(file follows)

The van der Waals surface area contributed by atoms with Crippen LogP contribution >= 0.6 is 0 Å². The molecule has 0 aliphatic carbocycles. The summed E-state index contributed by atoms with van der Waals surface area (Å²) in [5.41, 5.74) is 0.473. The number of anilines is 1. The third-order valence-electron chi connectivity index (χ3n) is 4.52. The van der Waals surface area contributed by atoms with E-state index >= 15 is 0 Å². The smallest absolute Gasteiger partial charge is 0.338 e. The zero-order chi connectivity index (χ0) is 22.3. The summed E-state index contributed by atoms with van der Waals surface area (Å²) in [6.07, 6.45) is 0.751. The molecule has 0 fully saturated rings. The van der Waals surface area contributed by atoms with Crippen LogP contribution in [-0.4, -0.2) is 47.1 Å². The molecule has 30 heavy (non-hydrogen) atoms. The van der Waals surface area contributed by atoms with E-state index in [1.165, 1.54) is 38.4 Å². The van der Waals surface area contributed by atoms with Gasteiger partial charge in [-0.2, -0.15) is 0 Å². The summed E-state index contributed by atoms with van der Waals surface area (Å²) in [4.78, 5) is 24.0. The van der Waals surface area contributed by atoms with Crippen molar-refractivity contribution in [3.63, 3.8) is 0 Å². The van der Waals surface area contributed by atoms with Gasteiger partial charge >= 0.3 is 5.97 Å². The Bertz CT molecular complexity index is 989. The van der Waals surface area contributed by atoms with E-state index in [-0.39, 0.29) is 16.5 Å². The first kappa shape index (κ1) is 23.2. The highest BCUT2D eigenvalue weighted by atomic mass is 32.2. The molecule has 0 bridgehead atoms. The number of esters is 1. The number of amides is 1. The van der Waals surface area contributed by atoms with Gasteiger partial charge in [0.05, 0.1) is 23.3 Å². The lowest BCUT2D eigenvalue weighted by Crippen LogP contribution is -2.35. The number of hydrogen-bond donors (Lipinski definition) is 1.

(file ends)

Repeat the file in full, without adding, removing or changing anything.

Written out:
The van der Waals surface area contributed by atoms with Crippen LogP contribution >= 0.6 is 0 Å². The molecule has 0 aliphatic carbocycles. The summed E-state index contributed by atoms with van der Waals surface area (Å²) in [5.41, 5.74) is 0.473. The number of anilines is 1. The third-order valence-electron chi connectivity index (χ3n) is 4.52. The van der Waals surface area contributed by atoms with E-state index >= 15 is 0 Å². The smallest absolute Gasteiger partial charge is 0.338 e. The zero-order chi connectivity index (χ0) is 22.3. The summed E-state index contributed by atoms with van der Waals surface area (Å²) in [6.07, 6.45) is 0.751. The molecule has 0 fully saturated rings. The van der Waals surface area contributed by atoms with Crippen LogP contribution in [-0.4, -0.2) is 47.1 Å². The molecule has 30 heavy (non-hydrogen) atoms. The van der Waals surface area contributed by atoms with E-state index in [1.165, 1.54) is 38.4 Å². The van der Waals surface area contributed by atoms with Gasteiger partial charge in [-0.2, -0.15) is 0 Å². The summed E-state index contributed by atoms with van der Waals surface area (Å²) in [4.78, 5) is 24.0. The van der Waals surface area contributed by atoms with Crippen molar-refractivity contribution in [3.63, 3.8) is 0 Å². The van der Waals surface area contributed by atoms with Gasteiger partial charge >= 0.3 is 5.97 Å². The Bertz CT molecular complexity index is 989. The van der Waals surface area contributed by atoms with E-state index in [-0.39, 0.29) is 16.5 Å². The first kappa shape index (κ1) is 23.2. The highest BCUT2D eigenvalue weighted by atomic mass is 32.2. The molecule has 0 bridgehead atoms. The number of esters is 1. The number of amides is 1. The van der Waals surface area contributed by atoms with Gasteiger partial charge in [0.05, 0.1) is 23.3 Å². The lowest BCUT2D eigenvalue weighted by Crippen LogP contribution is -2.35. The number of hydrogen-bond donors (Lipinski definition) is 1.